page   1   2   3.   4   5   6

10. In this discussion the not-yet-written, or
pre-textual, vāstuvidya must colour the texts' interpretation in that a focus on the text's accuracy loses significance. The lineage of the remembered and oral must be seen as the text's equal whereby a questioning of which comes first is superseded by valuation of what is available.
11. The Ending of Time. p. 77
12. Ibid. pp. 14-15
13. It is important to note that 'being in process' is
wholy different from growth and evolution. 'Being-in-process' is a part of these, but it is the extracted set-upon enframed reduction to the measurable.
14. A discussion of the meaning of the word śāstra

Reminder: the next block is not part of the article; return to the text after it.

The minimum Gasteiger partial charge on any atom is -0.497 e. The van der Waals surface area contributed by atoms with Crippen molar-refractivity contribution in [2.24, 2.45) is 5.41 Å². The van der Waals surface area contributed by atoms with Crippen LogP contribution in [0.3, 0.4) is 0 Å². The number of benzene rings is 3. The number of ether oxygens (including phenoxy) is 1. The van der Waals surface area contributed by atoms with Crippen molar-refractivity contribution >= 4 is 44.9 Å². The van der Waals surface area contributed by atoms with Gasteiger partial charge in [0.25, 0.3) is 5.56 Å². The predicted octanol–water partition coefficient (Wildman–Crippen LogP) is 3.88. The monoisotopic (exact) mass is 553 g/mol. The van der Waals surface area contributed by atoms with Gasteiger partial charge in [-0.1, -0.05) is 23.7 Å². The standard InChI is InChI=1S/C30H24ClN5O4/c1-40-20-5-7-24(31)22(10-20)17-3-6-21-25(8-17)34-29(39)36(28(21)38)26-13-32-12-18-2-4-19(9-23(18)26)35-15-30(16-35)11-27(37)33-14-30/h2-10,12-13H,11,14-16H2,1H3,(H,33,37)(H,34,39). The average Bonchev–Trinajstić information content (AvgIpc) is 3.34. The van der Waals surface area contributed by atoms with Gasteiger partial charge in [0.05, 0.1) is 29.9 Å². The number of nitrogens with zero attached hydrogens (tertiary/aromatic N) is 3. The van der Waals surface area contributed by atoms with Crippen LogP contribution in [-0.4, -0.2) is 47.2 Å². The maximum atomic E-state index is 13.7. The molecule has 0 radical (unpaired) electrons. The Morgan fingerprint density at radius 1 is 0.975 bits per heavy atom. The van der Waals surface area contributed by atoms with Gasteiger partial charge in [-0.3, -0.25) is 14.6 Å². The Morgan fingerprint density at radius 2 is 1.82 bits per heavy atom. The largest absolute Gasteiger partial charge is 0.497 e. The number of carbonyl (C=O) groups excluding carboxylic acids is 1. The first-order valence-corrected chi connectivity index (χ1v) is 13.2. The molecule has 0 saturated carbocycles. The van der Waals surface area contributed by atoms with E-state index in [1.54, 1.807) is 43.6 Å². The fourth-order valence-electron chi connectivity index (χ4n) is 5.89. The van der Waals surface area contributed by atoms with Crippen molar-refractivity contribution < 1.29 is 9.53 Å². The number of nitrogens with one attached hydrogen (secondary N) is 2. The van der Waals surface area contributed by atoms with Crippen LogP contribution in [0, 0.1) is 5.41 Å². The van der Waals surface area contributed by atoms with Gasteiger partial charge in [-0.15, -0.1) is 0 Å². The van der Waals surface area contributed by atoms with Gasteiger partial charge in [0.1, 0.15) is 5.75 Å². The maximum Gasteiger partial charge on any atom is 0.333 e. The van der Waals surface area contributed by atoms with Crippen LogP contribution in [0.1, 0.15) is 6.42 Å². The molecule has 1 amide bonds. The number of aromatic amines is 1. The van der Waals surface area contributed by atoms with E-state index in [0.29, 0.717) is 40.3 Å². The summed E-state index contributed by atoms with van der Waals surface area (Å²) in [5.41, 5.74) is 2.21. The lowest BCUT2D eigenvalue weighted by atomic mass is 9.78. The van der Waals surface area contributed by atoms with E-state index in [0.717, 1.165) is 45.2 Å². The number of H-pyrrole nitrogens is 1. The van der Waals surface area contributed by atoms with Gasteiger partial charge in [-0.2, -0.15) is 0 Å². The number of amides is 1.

can be found in Jose Jacob's dissertation which outlines the
complexities that may be found, where upon attempting to apply contemporary categorizations, such as 'theory', an eternal uncreated and a made knowledge. See The Architectural Theory of the Mānasāra. <www.researchgate.net/publication/41589504_The_architectural_theory_of_the _Manasara> pp. 31-33.

15. Rayner Banham's, Theory and Design in the First Machine Age
outlines the forces and characteristics of architects' responses over the period P. K. Acharya is completing his life's work.
michael@karassowitsch.ca 2013